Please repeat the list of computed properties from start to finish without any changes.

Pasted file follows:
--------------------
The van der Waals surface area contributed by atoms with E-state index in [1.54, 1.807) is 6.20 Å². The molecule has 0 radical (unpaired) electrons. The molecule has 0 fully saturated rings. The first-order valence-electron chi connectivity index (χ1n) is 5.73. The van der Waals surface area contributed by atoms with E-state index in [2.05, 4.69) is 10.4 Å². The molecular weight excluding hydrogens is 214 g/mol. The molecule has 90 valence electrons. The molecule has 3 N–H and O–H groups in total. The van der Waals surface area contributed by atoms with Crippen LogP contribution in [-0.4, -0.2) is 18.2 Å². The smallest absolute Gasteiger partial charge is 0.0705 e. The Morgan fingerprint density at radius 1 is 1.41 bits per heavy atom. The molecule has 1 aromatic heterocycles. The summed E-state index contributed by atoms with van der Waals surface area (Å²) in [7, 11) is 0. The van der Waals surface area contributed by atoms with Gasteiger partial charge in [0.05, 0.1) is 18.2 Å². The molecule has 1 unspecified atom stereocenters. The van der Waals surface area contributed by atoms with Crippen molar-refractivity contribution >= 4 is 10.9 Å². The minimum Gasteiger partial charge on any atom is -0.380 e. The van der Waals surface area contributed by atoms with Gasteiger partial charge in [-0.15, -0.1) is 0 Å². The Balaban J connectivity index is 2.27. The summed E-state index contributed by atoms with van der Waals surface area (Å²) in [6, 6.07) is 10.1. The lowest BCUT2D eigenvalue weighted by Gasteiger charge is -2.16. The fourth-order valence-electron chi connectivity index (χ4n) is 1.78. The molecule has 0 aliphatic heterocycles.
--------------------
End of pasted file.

The van der Waals surface area contributed by atoms with E-state index in [1.54, 1.807) is 6.20 Å². The molecule has 0 radical (unpaired) electrons. The molecule has 0 fully saturated rings. The first-order valence-electron chi connectivity index (χ1n) is 5.73. The van der Waals surface area contributed by atoms with E-state index in [2.05, 4.69) is 10.4 Å². The molecular weight excluding hydrogens is 214 g/mol. The molecule has 90 valence electrons. The molecule has 3 N–H and O–H groups in total. The van der Waals surface area contributed by atoms with Crippen LogP contribution in [-0.4, -0.2) is 18.2 Å². The smallest absolute Gasteiger partial charge is 0.0705 e. The Morgan fingerprint density at radius 1 is 1.41 bits per heavy atom. The molecule has 1 aromatic heterocycles. The summed E-state index contributed by atoms with van der Waals surface area (Å²) in [7, 11) is 0. The van der Waals surface area contributed by atoms with Gasteiger partial charge in [0.05, 0.1) is 18.2 Å². The molecule has 1 unspecified atom stereocenters. The van der Waals surface area contributed by atoms with Crippen molar-refractivity contribution >= 4 is 10.9 Å². The minimum Gasteiger partial charge on any atom is -0.380 e. The van der Waals surface area contributed by atoms with Gasteiger partial charge in [-0.15, -0.1) is 0 Å². The Balaban J connectivity index is 2.27. The summed E-state index contributed by atoms with van der Waals surface area (Å²) in [6, 6.07) is 10.1. The lowest BCUT2D eigenvalue weighted by Gasteiger charge is -2.16. The fourth-order valence-electron chi connectivity index (χ4n) is 1.78. The molecule has 0 aliphatic heterocycles.